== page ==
Small Finds: Architecture: The earliest settlement revealed during the 2002 season excavations in Akaršaytepe belongs to the B phase of the Aceramic Neolithic (Middle PPNB; Akaršay Tepe VI). As far as it has been excavated; the Middle PPNB with three phases (from the earliest to the latest) is represented by grill planned and four-cornered planned structures. The earliest level (trench 27 Y) is represented by four parallel stone walls and a mud-brick platform just next to it; and to the south by a stone foundation; which probably belongs to a square planned building. In the following level; a four-cornered planned building with mud-brick walls of which the first row of the wall over the stone foundation was preserved and an open area used as an atelier was determined. And on the top level; there are four parallel mudbrick walls; which were built without a stone foundation. To the south of this grill-planned building; a four-cornered building with one room has been preserved in the level of the stone foundation. Inside this structure; the plastered fragments encountered on the floor level indicate the presence of a plastered floor. The Aceramic Neolithic architecture that continues with Late PPNB (Akaršay Tepe V) after the Middle PPNB is revealed with all of its details especially on the eastern section of the mound (trenches 26-28 S-V) with the walls that have been preserved up to 1.60 m in height in some places. As far as it has been excavated; the architecture; represented by at least 10 occupational phases in the Aceramic Neolithic; varies in both plans and raw materials used during the Late PPNB. Although all of the buildings are four-cornered planned; they have differences such as single or multi roomed buildings; buildings with mud-brick walls with stone foundations and buildings with only stone walls. The earliest examples of the grill planned buildings are seen in this layer; Akaršay Tepe V. An external door was found on the short western wall of a single-roomed stone building (Building C) which lies in the east-west direction and has two occupational phases. And immediately east of it; on the soil floor of another multi-roomed mudbrick building (Building G); straw marks were encountered. The cell-planned buildings represented by two structures (Buildings S and Y) were found partially destructed because of the constructions in the upper layers. There are open areas between the buildings; which do not have common walls and were built separately. In some of these areas that were used as ateliers; fireplaces; ash pits; partition walls and platforms were found. The best and almost completely preserved example of the architectural remains belonging to the Final PPNB or the Akaršaytepe IV phase is a cell-planned building (Building K). The building lies in the direction of northeast-southwest; has large stone walls and was found in the foundation level. The building consists of nine rooms and the rooms located in the middle axis are a little larger than the ones on the eastern and western sides. An open area was left to the west and southwest of the building and single roomed structures with stone walls (which were thought to be belonging to the same layer) were built more to the west. The architecture of the transitional phase from the Aceramic Neolithic to the Ceramic Neolithic Akaršay Tepe III) is represented by buildings with stone foundations which resemble the buildings of the Ceramic Neolithic and also the buildings with light constructions that are indicated by the pillar holes; mudbrick plaster fragments and platforms consisting of scattered stone groups. Although the building plans are not completely known yet; ateliers that reflect the daily activities in the open areas were encountered. The little number of ceramics found in these areas which include architectural elements like furnaces; furnace floors; pits; stone floors and pillar holes; are the earliest ceramics of the region (see Ceramics). Akaršay Tepe II is the Pre-Halaf Ceramic Neolithic Period settlement; three layers were encountered during the ongoing excavations. Even though the architecture of the uppermost layer is destructed by the surface soil; a multi-roomed building with stone foundation and mudbrick walls (Building F; trench 19 G) in the second layer provides enough information to reflect architectural characteristics. The fifth large room to the west of the building represented by two small and two larger rooms with common walls; is an atelier. Numerous finds made of various raw materials like limestone and terra cotta were found on the compacted earth floor. The small rooms do not have floors and are probably used for storage and the larger ones with the compacted earth floors must be the residential areas. This building complex extends through east and west; below the unexcavated area; and as a result of this its whole plan has not been uncovered yet. The south of the building ends with a narrow and long open area which looks like an alley and a mudbrick wall with stone foundation that borders this open area. The architectural remains of Akaršay Tepe I are intensely destructed due to being directly under the surface soil. Although it has yielded very rich ceramic finds (especially trench 19K) there were no buildings with plans except for one small four-cornered building with a large/middle pebbled foundation (trench 20 M). The main objective of the excavations that took place in 2005 is the documentation of the agricultural; and animal domestication period; in the Mid-Phase of Aceramic Neolitic B Period which is the oldest settlement in the mound; as well as the determination of the lifestyle during the transition from the Aceramic Period to the Ceramic Period [Ízbasaran et al. 2007:188]. Aceramic Neolithic: The oldest phase of this period was known based on the layers of Middle PPNB. The researches continued inside the grill planned mud building (M building) found during the previous researches; and the other square planned building (L building). An architectural element with a lime floor; surrounded by limestones was found at the bottom of the L building [Ízbasaran et al. 2007:188-189]. An extremely well preserved mud building was found with walls higher than 1.0 m which has a similar plan to the buildings where researches were performed; which are represented by the three buildings with cell plans which is very common in the Upper Euphrates Area in the Last PPNB. The building named the "T building" was built of mud blocks on a foundation of flat limestones; all the walls were plastered with a thin layer of white clay plaster; and it was renovated up to three times at some locations as far as it could be determined; the floor plasters are not as elaborate as the wall plasters. The building plan consists of small rooms lined around the large room in the middle. The west section of the building of which a total of 11 rooms were unearthed; was destructed by the surface activities. Although possessing a symmetrical plan the size; and line-up of the rooms on both sides are not identical [Ízbasaran et al. 2007:189]. The foundation of the building with two well preserved rooms; named the BA building; which represents the last phase of the Aceramic Neolithic; and first phase of the Ceramic Neolithic in the eastern area consists of one row of stones in the west; and three rows of stones in the east based on the inclination of the ground. It is found that a relatively stiff filling formed the exterior land of the west of the building; and that the rubbish filling with ashes at the end of this is the refuse pit of the building [Ízbasaran et al. 2007:190]. The east and south sections of the building called the BB building located in the third layer of the trench 29 T was destructed due to the very apparent inclination and erosion from the west direction to the east direction. It may be stated that this building is a square planned building consisting of two cells; 6-7 m long in East-West direction; and 3-4 m in North-South direction [Ízbasaran et al. 2007:191]. Pottery Neolithic: There is a delimiting wall made of small and mid-size limestones in east northeast- west southwest direction inside the trench 19 F towards the center; in the West Area. The mud remains; were revealed north of this wall in a very bad status; and a kiln area; a small ash pit; two pole spots inside exterior filling and hard; compact soil fillings were found suggesting the presence of a utilisation platform in the south [Ízbasaran et al. 2007:193]. Pottery: The most evident characteristic of the Akaršay Tepe III phase ceramics is; although they are the earliest ceramics; they are very qualified and neatly made. The clay is heavy grit tempered. Their surface treatments are finely made. Both surfaces of some sherds have a significant brightness as a result of fine burnishing. There is not a great variation in vessel shapes. The main shape consists of the slightly inrolled rimmed jars. On some sherds; there are horizontally placed flat lugs or pierced lugs in horizontal direction. Decorated sherds were not encountered among the little number of third phase ceramics. There is an important increase in the number of the ceramics during phase II. Big differences appear both in reduction techniques and vessel shapes. The surface of the heavy straw tempered wares looks rough because they were generally contented with only wiping. The rate of this ceramic group which can be named; as Coarse Ware is more than 90%. The most significant difference in the vessel shapes is their variation. Besides the shallow bowls and semi spherical bowls; large neckless pots and vertical edged deep pots were also encountered. Among the large pots; there are flat lugs placed under the rim; pierced lugs with the holes in horizontal direction and vertical pierced lugs. The only adorned example is decorated with relief technique. During the same phase; besides thee coarse ware; a little number of a different ceramic type was encountered. Among these ceramics; heavy grit tempered and slightly burnished wares have the characteristics of the phase III. Except for these; the washed impressed wares; which were found in a little number; are similar to Amuq A ceramics and were probably imported to Akaršaytepe. The ceramics of phase I become clearer with the appearance of the fine straw tempered qualified ware; in addition to the heavy straw tempered coarse ware. They can be divided into two sub-phases. The heavy straw tempered coarse wares of the previous phase are mainly similar to the coarse ware of phase II; but they are more loose textured. Husking trays are seen in this phase. The interior surfaces of these shallow and flat vessels are crescented or notched. This thin pasted; fine straw and grit tempered; hardly fired and neatly made qualified group can be classified as dark red wares; colored washed wares; red burnished wares and plain wares. The shapes consist of shallow bowls; semi spherical bowls; oval examples; and sharp profiled necked bowls. In the next sub-phase of the phase I; red burnished fine wares are still abundant. The straw tempered coarse wares become less in number and husking trays are still seen. Among the qualified group; inserted decorated sherds are in majority. Also; a few reliefed and painted decorated pieces were encountered. It is found that the primary researches on the sherds revealed in the BA building refuse pit and inside the building during the excavations in 2005 showed that these finds show the characteristics of black series; therefore the architectural elements of the BA building; and the other architectural elements found outside the building may be dating to the transition phase from the Aceramic Neolithic to the Ceramic Neolithic Period [Ízbasaran et al. 2007:190]. The primary observations on the bowls found in the 2nd layer of the trench 29 S just south of the U building unearthed in previous years showed that the material is homogenous; and it is identified as the oldest available pottery samples known as the black series [Ízbasaran et al. 2007:192]. The most impressive items in the center of the trench 19 F in the Western Area are the pottery [Ízbasaran et al. 2007:193]. Clay: The majority of the clay objects are from the Aceramic Neolithic Period settlement. The most abundant group consists of animal figurine fount complete or almost complete. In the Ceramic Neolithic layers; spindle whorls and cylindrical or mushroom shaped clay objects were found. In both settlements clay human figurines or figurine pieces are very scarce. Chipped Stone: The chipped stone industry of Akaršay Tepe is mostly represented by flint; obsidian is seen as imported material. Flint was provided from the sources located on foots of the mountain in the environment; also in the terraces of the Euphrates; flint nodules dragged through the river bed were encountered. It is known that the flaking process of this raw material; which was brought to the settlement as blocks; was made in the settlement. Other than the local flint; the closest source of another qualified chocolate colored; homogenous textured and chalk cortexed flint is 25 km far. This flint was only used for the making of some tools and especially spearheads. The flaking techniques and purposes show differences during the phases of the settlement. In phase VI; blade production is intense. The purpose of flaking with two striking platforms is to provide smooth primal pieces for various tools (burin; scarper; sickle blade). Because the blades made of the center of the flaking surface are naturally pointed; they were especially used for Byblos type arrowheads. Flake production is very limited in this phase. In phase V; blade production is still intense. The flaking technique with two striking platforms is used less than the previous phase. In addition to the Byblos arrowheads; first pressure arrowheads; crested cores with one striking platforms were also encountered. Consequently; it can be suggested that; in blade production; besides the direct percussion technique; pressure flaking was also used. Flake production is still limited. In phase IV; flake production is dominant; for the first time the number of flake cores is more than the number of blade cores. In blade production; the intensity of blades with two striking platforms become less than the ones with one striking platforms. One striking platform is also preferred for the flake cores. With the transitional phase III; blade production becomes more marginal than flake production. Blades with one striking platforms are in majority. In phase II and I of the Ceramic Neolithic; flakes produced from one or two striking platformed cores are in majority. The blades are short and discarded other than a few exceptions. Retouched tools show differences in number and quantity during the phases of the settlement. Points and arrowheads are the most abundant tools in phase VI; but with the beginning of phase V their intensity changes. While the arrowheads are represented by the Byblos type in phase VI; pressure retouched arrowheads appear in phase V and their usage continues in all phases. The pressure retouch covers only a part of the points; but in the last phases of the settlement it starts covering the whole point. While the scrapers; especially the end scrapers; are very common in the first phases (especially phase V); they become fewer beginning from phase III. This is possibly the expression of the changing activities. Sickle blades are encountered more abundantly in the first phases. In phase VI; the silica brightness is only seen on the blade edges; beginning from phase VI; this brightness covers a part of the blade; which is diagonal to the edge. This can be considered as evidence showing that the blades were put on the handle diagonally. Obsidian was imported to Akaršaytepe. While the macroscopic studies of obsidian with different colors point out the Eastern Anatolia obsidian resources; a very transparent brown-gray group resembles the Central Anatolia resources. Obsidian is encountered in all phases of the settlement. However; the abundance in phases VI and V shows a continuous decrease. This probably indicates the change in the status of obsidian; which possibly was an exchange material; during habitation. The majority of obsidian consists of fine blades and bladelets. Pieces that belong to flaking activities are very rare. While most of the obsidian show thin edge usage marks; pressure retouched spearhead pieces; scarper and a few sickle blades constitute the obsidian tools; these are all found in very little numbers. The 2005 excavations revealed some silex on the basin of building L [Ízbasaran et al. 2007:189]. More than 1200 fragments were unearthed in the obsidian workshop area located below the 9th layer; and above the 10th layer [Ízbasaran et al. 2007:189]. The most impressive items besides the pottery in the center of the trench 19F in the Western Area area are the silex and obsidians. Those finds consist of stone vessels; perforated stones; stones bearing use wear; hammer axe; knapped stones in disc shape; incision decorated stones; stone spheres; and animal figurines; along with a bead; and a shell punctured to be used as beads [Ízbasaran et al. 2007:193]. The black series group which are the oldest known pottery in Akarcay Tepe bear the characteristics such as the utilisation of excellently prepared clay and calcite as additive material; and elaborately burnished surface. There are a very limited number of styles; usually vertical bowls; smoothed mouths; and convex bottoms are among the known shapes. The fragments that were found are in general below 10 cm2; consisting of small vessel bodies. Some bear handles; generally round shaped; but also some flat handles; and some perforated and unperforated handles. This kind of pottery; generally bearing such characteristics are the oldest available pottery found in the Eastern Area. Thereafter it differentiates in terms of technology: Differences are seen with time in the material used as additive and its density; it is observed that sand; mica and volcanic grit was used as additive besides thin calcite granules. The pottery unearthed during the excavations in the Western Area is richer in terms of diversity and in number; there are over 2000 items found. The uppermost layers of the trenchs 20 G-F revealed pottery dating to the latest phase in Akaršay Tepe. The general characteristics of those vessels are very coarse; plant-tempered; orange colored or creme; generally badly baked; light; simply burnished; mid and large size vessels. There are also a few elaborately processed items: The tempers are undefined; the cores are oxidized; surfaces are painted either red or dark brown. This group may be possibly be dated to Post-Halaf phase along with the other group which possessed a greenish core due to the excessive heat. There were other pottery groups found inside the herementioned trenchs which may be dating to Late Neolithic. The main group among those is the group having a very coarse; plant tempered; simply burnished surface ware; small or mid size vessels with mineral or plant temper; fine burnished or painted group. There are "husking tray" samples seen; related with the same group with dense plant tempering; items with incision decoration; insertion decoration and vessels with grit temper; and burnished surface. The pottery found in 19 F offer more developed samples of pottery manufacturing in terms of technology. These are technologically less mineral tempered; on the other hand there is increased plant tempering. The black core decreased and elaborate burnishing; and polishing started on the surface processing. On the other hand the mineral temper vessel manufacturing continued; but the thin calcite particle tempered vessels decreased. At the same time another group evolved made of well prepared clay; with a slightly amount or a thin layer of mineral tempering. There are also Dark Faced Burnished Ware samples among this group. A small straight-angle bowl sample has a round mouth; with red paint or coating inside the bowl; and around the mouth; and a decoration consisting of a number of parallel lines [Ízbasaran et al. 2007:198-199]. Ground Stone: Stone bowls; flat axes; beads were found in two of the settlement phases but the abundance is in Aceramic Neolithic. Besides the bowls neatly made of various hard stones; limestone bowls that appear to be formed in a hurry when necessary are also avaliable. Hammer stones and grinding stones were seen in small numbers in both settlements. There are many ground and grinding stones found in the L building basin; during the excavations that took place in 2005 [Ízbasaran et al. 2007:189]. Bone/Antler: The majority of bone finds in both phases of the settlement consist of awls. In the Ceramic phase spatulas and burnishing tools; in the Aceramic phase needles; beads; belt buckles were encountered in little numbers. Human Remains: Scattered human remains; belonging to one inhabitant in Ceramic and three in Aceramic Phase were encountered but they were not in situ. It is observed that a human skeleton was placed in hocker position without any grave gifts underneath the mud bricks where it gives the impression that the mud blocks were thrown inside a pit in the trench 20 G-F; which was excavated in 2005 [Ízbasaran et al. 2007:194-195]. Fauna: The first evaluations of the ongoing animal bone analysis in Akaršaytepe are as follows: The biometrical variety observed in sheep and goat groups shows that; from phase IV to I the majority is domestic and from phase V to I they slowly become smaller. The biometrical data gained for the pigs is static during the whole settlement series with a slight increase in the later phases (from phase III to I). This static situation shows the possibility of the presence of domestic species in Akaršaytepe V. The same possibility is also observed in oxes. It can be said that the ox population in Akaršaytepe indicates the possible presence of domestic ox beginning from phase V. According to these first observations; from phase V on; stock raising can be talked about in Akaršay Tepe. Besides; hunting is also common. From the earliest to the latest; there is a clear decrease in the diversity of the animals that were hunted. In phase V; the hunting related to various animal species (horse; deer; dorcas gazelle; wild boar; rabbits; lion and foxes); focuses on dorcas gazelle hunting beginning from phase IV. The excavations that took place in the basin of the L building in 2005 revealed a few animal bones [Ízbasaran et al. 2007:189]. The primary observations performed on the animal bones set forth that there were species such as donkeys (Equus asinus/Equus hemionus); roe deers (Gazella gazella.Sp./Gazzella subguturosa) and hares (Leporolus sp.) inside the trench 27 X of the oldest settlement phase. Although there were some wild and domestic species of goats and porks in the previous years the researches in 2005 revealed some wild species [Ízbasaran et al. 2007.196]. Flora: The archaeobotany samples belonging to the Aceramic Neolithic settlement are diverse: four different types of grain were cultivated; two of these consist of wild or morphologically uncultivated grains. The identified types are einkorn (Triticum monococcum) wheat; emmer (Triticum dicoccum) wheat; unglumiferous wheat (Triticum aestivum/durum) and cultivated two row barley (Hordeum distichum). Morphologically; the presence of wild grain is also known: wild wheat (cf. Triticum boeoticum) and wild barley (Hordeum spontaneum). The examples of Gramineae family and only one type of broad bean; (Vicia ervilia) takes place among the other finds. Besides these; four different wild grass seed types; Lolium sp.; Bromus sp.; Galium sp. and Lithospermum sp.; were also encountered. Although the studied samples are very little in number; wild einkorn is also included to the previous types in the Ceramic Neolithic settlement (Akaršay Tepe I-III). The presence of cultivated barley is known with the six row barley (Hordeum vulgare) and two row barley/wild barley seeds and crop stems. Pea family is represented by cultivated pea (Pisum sativum) and chickpea (Lathyrus cicera/sativus). Another identified type in this phase is linen (Linum); even though it was not very commonly seen until today; as far as known from the other settlements; it was a commonly gathered and even cultivated plant. Together with the cultivated plants; some wild plant seeds were also encountered; these are comprised of grassy plants that grow in the fields such as Bromus sp.; Lolium sp.; Astragalus sp.; Arnebia sp.; Lithospermum sp. and Plantago sp. Among the charred wood remains; the best represented ones are of the types that grow in the wooded areas by the water. This vegetation; which is today only found in areas near by the water; is represented by ash tree (Fraxinus); willow (Salix); elm (Ulmus); poplar (Populus) and tamarisk (Tamarix). The fact that these types were encountered in all settlement phases studied indicates that the inhabitants of Akaršay Tepe continuously mode use of these vegetation types. But because the studied samples are very limited in number; the results may not be statistically characteristic. The oaks; represented by typical steppe trees like almond (Amygdalus) and pistachio (Pistacia); and oak (Quercus) and fig (Ficus carica) trees are the other types that complete the vegetation. The 2005 excavations went on in order to find out about the consumption; and the prehistoric agricultural practices. The weeds consist mainly of the plants inside the field [Ízbasaran et al. 2007:195-196].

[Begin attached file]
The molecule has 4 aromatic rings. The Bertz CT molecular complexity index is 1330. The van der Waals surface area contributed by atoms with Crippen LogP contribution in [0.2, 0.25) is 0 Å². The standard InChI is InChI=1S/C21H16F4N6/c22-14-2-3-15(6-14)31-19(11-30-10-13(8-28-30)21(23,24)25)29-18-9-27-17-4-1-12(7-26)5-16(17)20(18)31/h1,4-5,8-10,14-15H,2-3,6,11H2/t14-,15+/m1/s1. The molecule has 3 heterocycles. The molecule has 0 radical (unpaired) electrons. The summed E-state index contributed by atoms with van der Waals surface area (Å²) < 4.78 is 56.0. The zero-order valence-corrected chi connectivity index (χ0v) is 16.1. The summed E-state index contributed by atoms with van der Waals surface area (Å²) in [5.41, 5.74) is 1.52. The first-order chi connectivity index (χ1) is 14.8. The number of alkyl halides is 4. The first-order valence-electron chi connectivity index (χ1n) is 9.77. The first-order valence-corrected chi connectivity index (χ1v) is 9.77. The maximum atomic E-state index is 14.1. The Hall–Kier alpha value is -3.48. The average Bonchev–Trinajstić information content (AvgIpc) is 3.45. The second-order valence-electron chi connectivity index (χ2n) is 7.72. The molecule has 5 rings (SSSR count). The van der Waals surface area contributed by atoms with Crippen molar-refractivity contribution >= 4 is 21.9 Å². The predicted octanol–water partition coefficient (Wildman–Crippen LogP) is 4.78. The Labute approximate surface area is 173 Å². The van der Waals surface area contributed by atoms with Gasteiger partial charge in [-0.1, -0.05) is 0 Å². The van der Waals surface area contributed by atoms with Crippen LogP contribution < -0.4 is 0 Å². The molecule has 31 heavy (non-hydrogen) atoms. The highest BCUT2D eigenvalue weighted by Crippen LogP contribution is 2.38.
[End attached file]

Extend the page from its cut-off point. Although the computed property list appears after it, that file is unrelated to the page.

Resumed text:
Interpretation and Dating: The preliminary results from the ongoing excavations have shown that the first habitation in Akaršaytepe started in the middle of PPNB and continued until the end of seventh millenium BC without any interruption. The 14C dates are as follows: Phase I Beta 13858 7280 ▒ 50 Phase II Beta 138582 7470 ▒ 80 Phase III Beta 138586 7970 ▒ 120 Phase IV Beta 138583 8390 ▒ 110 Phase V Beta 138584 8750 ▒ 40 Phase VI It was determined that the inhabitants of Akaršay Tepe Aceramic Neolithic settlement practiced cultivation; and on the other hand continued gathering wild plants and domesticated sheep; goat; ox and pig. It is also known that they practiced hunting which continued decreasingly through the later phases. While there is a certain increase in the diversity of both cultivated and wild types; a decrease is seen in the diversity of daily activities; flint gradually loses its significance in chipped stone industry; raw materials like bone and obsidian and grinding stone tools like chisel and flat axe start taking its place. It was observed that in Ceramic Phase; flake industry takes the place of the neatly produced blades of Aceramic Phase. In architectural activities; the diverse plans and neatly built structures of the Aceramic Phase begin to look more like a village settlement formed due to the daily needs. Akaršay Tepe culture; which is one of the seventh millenium communities on the Euphrates bank; has a great importance considering the fact that the settlement will determine its place in the formation of the Southeastern Anatolia cultures and clarify the transition from the Aceramic Neolithic to Ceramic Neolithic. The pre-analysis inside the workshop underneath the 9th and on the 10th layers during the 2005 excavations showed that this is a workshop located in an open space due to the technological fragments found consisting of obsidians flaking; and the waste deriving from the flaking that was left inside an area of 1.0 m in diameter [Ízbasaran et al. 2007:189]. The black line pottery found in BA building and the architectural elements found in the BA building and environs may be dated to the transition phase from the Aceramic Neolithic to Ceramic Neolithic. Thus; this new outcome was verified in terms of architecture and cultur based on the lack of stratigraphical intervals between the two periods in Akaršay Tepe which is interpreted as "uninterrupted settlement continuity" [Ízbasaran et al. 2007:190-191].